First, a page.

The Morning Report
Get the news and information you need to take on the day.
Saturday, September 24, 2005 | The consultants hired to help the city issue certified financial statements and comply with federal investigators said Friday that they believe they are on track to finish work by the end of the year despite several obstacles that stand in their way.
The outside audit committee, in a prepared report the City Council will discuss Monday, said that the City Attorney’s Office, the retirement board and a labor leader central to controversial pension deals have been slow to release documents that are needed to cooperate with prosecutors and are crucial to auditor KPMG’s examination of the government’s books. The audit committee also said it may be delayed because it has to wait for the completion of a similar group’s probe into the troubled retirement plan.
“The pension board I still find problematic,” Deputy Mayor Toni Atkins said Friday. “I’m sticking to my earlier concerns that there are some outstanding documents that need to be fully disclosed so we can take a look at them.”
City Attorney Mike Aguirre, various council members and the audit committee – which is comprised of consultants from Kroll, Inc. and their attorneys from Willkie, Farr & Gallagher – have all asked for the SDCERS board to unconditionally waive attorney-client privilege.
The report also noted that out of 12,000 city employees, City Firefighters Local 145 union president Ron Saathoff was the only one not to pledge that they had turned over every document they possessed that could be relevant to investigators. Saathoff and five other former and current pension trustees were charged by District Attorney Bonnie Dumanis in May with breaking state conflict-of-interest laws.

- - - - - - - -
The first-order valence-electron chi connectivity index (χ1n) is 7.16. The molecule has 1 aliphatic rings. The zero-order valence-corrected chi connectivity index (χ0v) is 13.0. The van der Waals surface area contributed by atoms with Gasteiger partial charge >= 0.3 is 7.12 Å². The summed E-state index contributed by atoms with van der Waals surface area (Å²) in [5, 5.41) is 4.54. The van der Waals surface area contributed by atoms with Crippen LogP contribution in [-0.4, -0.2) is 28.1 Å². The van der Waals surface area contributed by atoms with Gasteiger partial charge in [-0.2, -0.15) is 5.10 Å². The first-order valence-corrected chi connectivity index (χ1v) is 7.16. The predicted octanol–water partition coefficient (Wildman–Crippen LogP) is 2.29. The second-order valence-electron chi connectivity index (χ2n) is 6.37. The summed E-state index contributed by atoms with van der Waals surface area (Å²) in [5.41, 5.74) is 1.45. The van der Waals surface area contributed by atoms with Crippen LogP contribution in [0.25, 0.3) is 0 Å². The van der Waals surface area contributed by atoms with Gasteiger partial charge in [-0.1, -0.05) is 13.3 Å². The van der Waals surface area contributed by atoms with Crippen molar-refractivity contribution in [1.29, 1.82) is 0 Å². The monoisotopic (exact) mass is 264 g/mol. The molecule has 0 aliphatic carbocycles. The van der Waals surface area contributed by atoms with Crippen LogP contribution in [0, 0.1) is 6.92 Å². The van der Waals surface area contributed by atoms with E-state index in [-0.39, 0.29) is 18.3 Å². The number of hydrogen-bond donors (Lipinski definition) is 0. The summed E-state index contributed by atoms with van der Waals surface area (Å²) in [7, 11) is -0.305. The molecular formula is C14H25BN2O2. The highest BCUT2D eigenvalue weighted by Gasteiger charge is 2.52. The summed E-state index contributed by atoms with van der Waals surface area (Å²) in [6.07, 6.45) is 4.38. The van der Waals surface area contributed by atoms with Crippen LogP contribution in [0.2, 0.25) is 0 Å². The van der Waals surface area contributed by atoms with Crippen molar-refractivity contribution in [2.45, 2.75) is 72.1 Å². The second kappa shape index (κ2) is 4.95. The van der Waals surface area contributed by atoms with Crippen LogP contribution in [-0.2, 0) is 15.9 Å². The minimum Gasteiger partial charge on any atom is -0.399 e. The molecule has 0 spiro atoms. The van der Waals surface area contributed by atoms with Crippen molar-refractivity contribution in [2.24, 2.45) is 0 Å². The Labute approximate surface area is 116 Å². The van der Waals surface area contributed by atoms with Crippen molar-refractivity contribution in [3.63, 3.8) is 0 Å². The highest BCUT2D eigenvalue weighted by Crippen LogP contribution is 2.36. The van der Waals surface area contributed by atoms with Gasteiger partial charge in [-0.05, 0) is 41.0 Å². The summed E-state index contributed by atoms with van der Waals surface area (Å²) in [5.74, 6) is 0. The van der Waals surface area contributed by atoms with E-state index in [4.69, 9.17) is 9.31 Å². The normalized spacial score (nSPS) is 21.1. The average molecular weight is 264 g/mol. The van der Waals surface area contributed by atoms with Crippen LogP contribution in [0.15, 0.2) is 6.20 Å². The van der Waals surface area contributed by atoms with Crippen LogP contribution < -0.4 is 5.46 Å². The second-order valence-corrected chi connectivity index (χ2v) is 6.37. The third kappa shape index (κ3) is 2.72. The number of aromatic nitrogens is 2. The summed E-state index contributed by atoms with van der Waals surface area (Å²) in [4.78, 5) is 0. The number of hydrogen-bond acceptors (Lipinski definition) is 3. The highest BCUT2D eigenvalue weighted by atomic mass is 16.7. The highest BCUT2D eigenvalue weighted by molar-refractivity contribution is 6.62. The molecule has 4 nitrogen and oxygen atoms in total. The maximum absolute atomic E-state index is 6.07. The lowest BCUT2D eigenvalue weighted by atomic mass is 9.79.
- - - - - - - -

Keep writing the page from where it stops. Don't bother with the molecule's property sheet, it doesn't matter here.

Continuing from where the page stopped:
“From the fact that they are city documents, I don’t understand why they aren’t being released,” Atkins said.
Kroll consultants Lynn Turner and Troy Dahlberg also stated in their letter that Aguirre’s office has “fallen behind” in turning over requested documents, which will ultimately delay ongoing investigations by the U.S. Attorney’s Office and the Securities and Exchange Commission.
Also, Kroll said it has met with Navigant, a firm similar to the city’s audit committee that was hired by SDCERS in August. Kroll said Navigant’s investigation into the pension plans appears to be in the preliminary stages and could impede the audit’s issuance.
Aguirre said he believes Kroll is citing potential obstacles as a way to drag out its work with the city, which is believed to be at least $800,000 per month.
“When are they going to start drafting the report?” said Aguirre, who claims that his office has turned over every document requested by the Audit Committee. “They’re looking to find anyway that they can to stall, and at some point they will be held accountable for the damage they’ve inflicted on this city. This, I pledge.”
According to the timetable laid out in Kroll’s report, the group is slated to begin preparing a draft report by September. A final report is due to commence in October, the timetable states.
Nonetheless, Kroll believes it is on pace to finish its work by December, a goal the group set this summer. The high-priced consultants, who are constantly criticized by Aguirre for their high costs and perceived coziness with officials he deems responsible for illegal acts, received some positive reinforcement from KPMG. In a letter to the council dated Thursday, the auditor said they thought retaining Kroll was a “very positive step toward completion of an independent investigation.”
The city has also hired an actuary from PricewatershouseCoopers to test the accounting performed by the pension system’s actuary, Rick Roeder, the report said. The retirement fund’s shortfall was estimated by Roeder to be $1.37 billion in 2004, but many say they deficit has grown significantly since then. The outside consultants urged him to step down in June.